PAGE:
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Posted: 1/26/2009 3:55:07 PM EDT


Officials continue to look for connections between home invasions
Comments 1 | Recommend 0
January 26, 2009 - 6:49 PM
Michael Barrett
Law enforcement agencies are investigating the possibility that several recent home invasions in the area might be related.

But clear connections between the incidents have not been substantiated, officials say.

"We're doing what we can to see if we can piece them together," said Cramerton Police Chief Greg Ratchford. "A lot of the MOs are somewhat similar, but the descriptions (of the suspects) are not."

A home invasion Friday night in a quiet suburb in McAdenville was the latest in what authorities say has become a disturbing trend.

It happened just before 9 p.m. on the 200 block of Mockingbird Lane. Police say a woman knocked on the door and asked to use the family's telephone. After a woman answered the door and handed over the phone, a man in the driveway forced his way inside with a gun.

A second man then entered and made the husband, wife and their two children lie on the floor while he bound them with cords, police say. The three suspects left after stealing $10,000 worth of property, including a television, jewelry and food.

All three suspects were black, though police have not released further details. Ratchford said his department is following up on numerous anonymous tips, and possible descriptions of the suspects and their vehicle.

It was the third home invasion reported in Gaston County since Jan. 1. In addition to conferring with Gaston County Police, Ratchford has been in touch with Charlotte-Mecklenburg investigators about recent home invasions there.

"It does seem to be occurring more often," Ratchford said.

Earlier Friday, police said a man tried to kick down the door of a house outside Stanley at lunchtime, as the female homeowner listened from inside. After breaking the door from the frame and setting off the alarm, he reportedly fled.

The man was described as black, in his early 20s with a stocky build.

On Jan. 1, a woman knocked on the door of a home outside Dallas and asked to use the phone. An armed man then emerged and burst into the house.

The man and the woman intimidated two adults and two children inside, covering two of them with blankets, before stealing a big-screen TV, cash and other items.

The suspects in that robbery are a black man about 6 feet tall with high cheekbones, and a woman about 5 feet, 5 inches tall with a ponytail.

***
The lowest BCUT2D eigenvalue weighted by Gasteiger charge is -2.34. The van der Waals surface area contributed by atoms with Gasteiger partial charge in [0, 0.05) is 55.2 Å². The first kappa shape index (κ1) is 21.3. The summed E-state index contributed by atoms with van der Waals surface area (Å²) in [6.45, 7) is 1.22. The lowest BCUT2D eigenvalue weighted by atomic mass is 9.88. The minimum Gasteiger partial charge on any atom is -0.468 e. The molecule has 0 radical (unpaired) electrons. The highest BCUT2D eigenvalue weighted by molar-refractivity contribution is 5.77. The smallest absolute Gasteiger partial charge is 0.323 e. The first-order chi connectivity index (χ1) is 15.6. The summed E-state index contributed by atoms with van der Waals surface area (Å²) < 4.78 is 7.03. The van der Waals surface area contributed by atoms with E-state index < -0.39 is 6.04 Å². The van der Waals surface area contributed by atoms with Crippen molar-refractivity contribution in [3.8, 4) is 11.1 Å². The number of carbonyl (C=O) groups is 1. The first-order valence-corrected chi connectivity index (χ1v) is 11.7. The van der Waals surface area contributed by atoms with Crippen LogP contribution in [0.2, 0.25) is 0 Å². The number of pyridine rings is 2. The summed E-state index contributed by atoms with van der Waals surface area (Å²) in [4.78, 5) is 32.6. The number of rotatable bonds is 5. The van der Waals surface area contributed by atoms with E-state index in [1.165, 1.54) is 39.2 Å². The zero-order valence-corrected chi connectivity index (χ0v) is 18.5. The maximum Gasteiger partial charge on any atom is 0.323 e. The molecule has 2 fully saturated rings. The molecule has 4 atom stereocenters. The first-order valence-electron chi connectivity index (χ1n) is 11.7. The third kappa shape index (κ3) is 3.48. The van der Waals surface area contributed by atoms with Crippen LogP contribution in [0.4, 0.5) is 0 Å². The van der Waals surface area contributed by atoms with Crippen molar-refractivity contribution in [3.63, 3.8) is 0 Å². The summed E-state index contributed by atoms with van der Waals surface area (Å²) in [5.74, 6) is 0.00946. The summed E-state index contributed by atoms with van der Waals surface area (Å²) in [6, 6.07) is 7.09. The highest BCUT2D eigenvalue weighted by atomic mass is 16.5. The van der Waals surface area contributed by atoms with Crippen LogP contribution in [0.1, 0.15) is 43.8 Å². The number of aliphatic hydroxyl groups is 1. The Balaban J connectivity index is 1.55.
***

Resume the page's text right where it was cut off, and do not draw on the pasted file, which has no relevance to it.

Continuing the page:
The home invasion outside Dallas seemed to resemble the one in McAdenville more closely, because there were multiple suspects who used a similar tactic for approaching the house.

But the incident outside Dallas, as well as the one near Stanley on Friday afternoon, were both in rural areas. The McAdenville home invasion was not.

"There's no doubt is was a brazen crime," said Ratchford, whose department serves McAdenville under a contract between the two towns. "It's in an area where the police presence is pretty heavy most of the time, with the proximity to Wilkinson Boulevard."

Ratchford said other residents in the area should be aware of their potential to become the next victim, without being too paranoid.

"I wouldn't want people to be overly scared of everything that goes on, but definitely question things," he said. "I think the important thing is to be aware of your surroundings and use common sense security measures."

Lock things up, Ratchford said. And don't open your door to a stranger unless you're absolutely sure you can trust them.

"Personally, I don't let anybody in my house unless they can prove who they are," he said. "Call police if you're unsure and let us check the situation out."

With so many homeowners also owning firearms, Ratchford said he is surprised anyone would be bold enough to barge in to a house, without knowing what may be pointing at them when they enter.

"To me, if I was in that position, I'd be scared it wouldn't be worth the risk," he said. "That person might be armed when you walk in."

Link Posted: 1/26/2009 4:04:23 PM EDT
I see a trend in the story.
Link Posted: 1/26/2009 4:13:49 PM EDT
I see a trend in the story.

Link Posted: 1/26/2009 4:17:05 PM EDT
I see a trend in the story.

Link Posted: 1/26/2009 4:23:10 PM EDT
Isolated incidents
Link Posted: 1/26/2009 4:26:29 PM EDT
I see a trend in the story.

Is it a certain color?
Link Posted: 1/26/2009 4:27:06 PM EDT

"To me, if I was in that position, I'd be scared it wouldn't be worth the risk," he said. "That person might be armed when you walk in."

It will not be worth anyone's risk to barge in on me.  

It will way, WAY not be worth their risk.

Trust me.

Link Posted: 1/26/2009 4:27:52 PM EDT
I see a trend in the story.

Yeah that is pretty easy to spot.
Link Posted: 1/26/2009 4:29:48 PM EDT
Come on, now.

We know they baby did'n hurt no body.
Link Posted: 1/26/2009 4:52:55 PM EDT
I'm easy and don't pay attention. I think I deserve to be invaded, and oh yea I don't lock my doors ever.
Link Posted: 1/26/2009 5:01:13 PM EDT
Come on in , I'm loaded.

Link Posted: 1/26/2009 5:13:44 PM EDT
Sad to say but most folks don't have access to a loaded gun while they're in their homes.
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